The disaggregate analysis for two-lane at two-lane intersections indicated larger percentage crash reductions for sites with an ICWS installed on the major route, particularly for a post-mounted ICWS in advance of the intersection. Additional benefit may have been provided by including the “WHEN FLASHING” message as part of the system. The CMFs from the disaggregate analysis can be used in prioritizing installation sites, but interpretations should be made with caution. One should pay particular attention to the sample size used to develop the CMFs.

The disaggregate analysis for four-lane at two-lane intersections indicated larger percentage crash reductions for sites with intersection lighting and for sites with a higher expected average crash frequency in the before period. There was no substantive difference for sites with warning on the major route versus warning on the minor route. The CMFs from the disaggregate analysis can be used in prioritizing installation sites, but interpretations should again be made with caution.

The benefit-cost (B/C) ratio estimated with conservative cost and service life assumptions and, only considering the benefits for total crashes, was 27:1 for all two-lane at two-lane intersections and 10:1 for four-lane at two-lane intersections. The benefits were calculated from the significant reduction found for combined States for all two-lane at two-lane intersections and based on the statistically significant reduction found for four-lane at two-lane. With the U.S. Department of Transportation (USDOT)-recommended sensitivity analysis, these values could range from 16:1 to 39:1 for two‑lane at two-lane intersections and 6:1 to 14:1 for four-lane at two-lane intersections. These results suggest that the ICWS strategy—even with conservative assumptions on cost, service life, and the value of a statistical life—can be cost effective.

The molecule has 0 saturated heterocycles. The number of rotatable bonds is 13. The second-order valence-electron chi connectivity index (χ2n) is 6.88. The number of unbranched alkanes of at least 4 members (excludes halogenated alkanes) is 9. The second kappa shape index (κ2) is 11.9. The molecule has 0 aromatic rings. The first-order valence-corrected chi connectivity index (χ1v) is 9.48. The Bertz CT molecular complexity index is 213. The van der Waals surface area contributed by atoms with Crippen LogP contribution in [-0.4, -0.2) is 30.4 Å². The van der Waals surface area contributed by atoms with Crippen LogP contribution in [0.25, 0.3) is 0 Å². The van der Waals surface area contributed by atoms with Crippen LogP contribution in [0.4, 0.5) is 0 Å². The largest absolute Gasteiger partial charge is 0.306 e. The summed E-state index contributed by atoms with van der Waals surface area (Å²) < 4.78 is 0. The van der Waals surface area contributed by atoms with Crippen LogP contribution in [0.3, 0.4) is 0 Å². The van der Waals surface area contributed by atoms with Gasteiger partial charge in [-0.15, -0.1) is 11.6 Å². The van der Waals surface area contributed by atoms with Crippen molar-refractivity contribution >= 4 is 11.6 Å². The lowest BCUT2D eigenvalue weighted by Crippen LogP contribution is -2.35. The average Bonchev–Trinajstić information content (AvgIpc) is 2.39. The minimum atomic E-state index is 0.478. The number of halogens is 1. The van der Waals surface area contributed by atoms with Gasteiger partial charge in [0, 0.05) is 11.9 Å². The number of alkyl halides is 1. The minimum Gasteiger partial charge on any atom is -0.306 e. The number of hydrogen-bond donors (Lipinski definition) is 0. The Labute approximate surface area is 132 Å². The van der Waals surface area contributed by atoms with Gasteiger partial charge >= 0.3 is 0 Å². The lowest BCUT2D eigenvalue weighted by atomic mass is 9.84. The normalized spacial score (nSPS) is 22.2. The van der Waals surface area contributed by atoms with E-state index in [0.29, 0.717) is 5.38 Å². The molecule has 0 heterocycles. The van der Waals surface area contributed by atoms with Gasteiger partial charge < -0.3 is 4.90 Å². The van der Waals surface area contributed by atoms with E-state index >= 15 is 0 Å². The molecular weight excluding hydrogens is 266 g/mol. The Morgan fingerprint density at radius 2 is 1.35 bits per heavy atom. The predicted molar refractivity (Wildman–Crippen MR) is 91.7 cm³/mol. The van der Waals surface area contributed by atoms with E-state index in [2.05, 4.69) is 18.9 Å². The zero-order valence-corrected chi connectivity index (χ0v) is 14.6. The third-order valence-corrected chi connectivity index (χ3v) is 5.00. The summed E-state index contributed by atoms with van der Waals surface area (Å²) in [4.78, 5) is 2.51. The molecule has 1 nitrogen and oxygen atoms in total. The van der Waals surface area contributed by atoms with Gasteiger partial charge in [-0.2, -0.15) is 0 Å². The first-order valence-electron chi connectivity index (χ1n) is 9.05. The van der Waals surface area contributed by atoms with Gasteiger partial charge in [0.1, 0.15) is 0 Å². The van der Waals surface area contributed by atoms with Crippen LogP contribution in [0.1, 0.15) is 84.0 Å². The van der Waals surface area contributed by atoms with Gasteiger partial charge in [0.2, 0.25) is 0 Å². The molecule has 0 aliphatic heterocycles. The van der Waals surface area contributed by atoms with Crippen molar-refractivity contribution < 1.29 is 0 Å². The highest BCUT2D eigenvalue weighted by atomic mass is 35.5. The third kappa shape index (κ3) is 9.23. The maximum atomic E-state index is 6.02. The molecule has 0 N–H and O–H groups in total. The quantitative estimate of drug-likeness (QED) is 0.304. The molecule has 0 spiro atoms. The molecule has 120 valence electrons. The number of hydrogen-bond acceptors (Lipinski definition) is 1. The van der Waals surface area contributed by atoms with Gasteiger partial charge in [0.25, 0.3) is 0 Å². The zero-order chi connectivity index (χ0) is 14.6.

Because ICWS is an evolving strategy, this study reflected installation practices to date. Future studies may show different results as installation practices change. In particular, the use of overhead ICWSs on the major route was limited to installations at the intersection (i.e., no advance warning), while post-mounted ICWSs on the major route were installed in advance of the intersection. Future research should compare these installation practices, considering placement of warning signs. Specifically, section 2C.05 of the Manual on Uniform Traffic Control Devices (MUTCD) provides guidance for the placement of warning signs so that they provide adequate perception-response time (PRT).(2)